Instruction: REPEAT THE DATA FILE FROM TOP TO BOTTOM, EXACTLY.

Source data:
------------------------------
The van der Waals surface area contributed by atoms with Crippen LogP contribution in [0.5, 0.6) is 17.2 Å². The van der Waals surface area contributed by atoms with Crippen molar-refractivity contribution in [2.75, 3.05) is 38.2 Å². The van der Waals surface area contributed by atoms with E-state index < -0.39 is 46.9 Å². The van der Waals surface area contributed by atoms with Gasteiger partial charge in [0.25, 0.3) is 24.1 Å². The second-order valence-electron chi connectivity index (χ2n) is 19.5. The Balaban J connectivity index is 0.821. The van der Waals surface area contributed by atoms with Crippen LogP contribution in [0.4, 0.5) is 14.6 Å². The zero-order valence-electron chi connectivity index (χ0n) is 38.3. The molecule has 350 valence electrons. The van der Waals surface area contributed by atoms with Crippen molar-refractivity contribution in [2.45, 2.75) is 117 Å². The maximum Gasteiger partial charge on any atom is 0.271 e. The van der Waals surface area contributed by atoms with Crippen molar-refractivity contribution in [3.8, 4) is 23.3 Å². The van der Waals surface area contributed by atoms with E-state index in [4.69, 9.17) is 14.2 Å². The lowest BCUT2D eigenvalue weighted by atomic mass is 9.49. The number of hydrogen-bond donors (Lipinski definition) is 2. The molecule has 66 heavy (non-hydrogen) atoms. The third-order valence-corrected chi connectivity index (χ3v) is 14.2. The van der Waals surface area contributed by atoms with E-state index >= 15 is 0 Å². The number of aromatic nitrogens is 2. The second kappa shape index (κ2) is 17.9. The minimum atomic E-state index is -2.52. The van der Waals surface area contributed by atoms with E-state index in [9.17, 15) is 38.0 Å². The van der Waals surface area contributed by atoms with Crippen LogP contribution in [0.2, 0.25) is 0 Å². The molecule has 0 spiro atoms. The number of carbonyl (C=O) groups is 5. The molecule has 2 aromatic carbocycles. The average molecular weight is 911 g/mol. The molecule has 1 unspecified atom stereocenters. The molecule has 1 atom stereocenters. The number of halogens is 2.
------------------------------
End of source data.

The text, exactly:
The van der Waals surface area contributed by atoms with Crippen LogP contribution in [0.5, 0.6) is 17.2 Å². The van der Waals surface area contributed by atoms with Crippen molar-refractivity contribution in [2.75, 3.05) is 38.2 Å². The van der Waals surface area contributed by atoms with E-state index < -0.39 is 46.9 Å². The van der Waals surface area contributed by atoms with Gasteiger partial charge in [0.25, 0.3) is 24.1 Å². The second-order valence-electron chi connectivity index (χ2n) is 19.5. The Balaban J connectivity index is 0.821. The van der Waals surface area contributed by atoms with Crippen LogP contribution in [0.4, 0.5) is 14.6 Å². The zero-order valence-electron chi connectivity index (χ0n) is 38.3. The molecule has 350 valence electrons. The van der Waals surface area contributed by atoms with Crippen molar-refractivity contribution in [2.45, 2.75) is 117 Å². The maximum Gasteiger partial charge on any atom is 0.271 e. The van der Waals surface area contributed by atoms with Crippen molar-refractivity contribution in [3.8, 4) is 23.3 Å². The van der Waals surface area contributed by atoms with E-state index in [4.69, 9.17) is 14.2 Å². The lowest BCUT2D eigenvalue weighted by atomic mass is 9.49. The number of hydrogen-bond donors (Lipinski definition) is 2. The molecule has 66 heavy (non-hydrogen) atoms. The third-order valence-corrected chi connectivity index (χ3v) is 14.2. The van der Waals surface area contributed by atoms with E-state index >= 15 is 0 Å². The number of aromatic nitrogens is 2. The second kappa shape index (κ2) is 17.9. The minimum atomic E-state index is -2.52. The van der Waals surface area contributed by atoms with E-state index in [9.17, 15) is 38.0 Å². The van der Waals surface area contributed by atoms with Crippen LogP contribution in [0.2, 0.25) is 0 Å². The molecule has 0 spiro atoms. The number of carbonyl (C=O) groups is 5. The molecule has 2 aromatic carbocycles. The average molecular weight is 911 g/mol. The molecule has 1 unspecified atom stereocenters. The molecule has 1 atom stereocenters. The number of halogens is 2.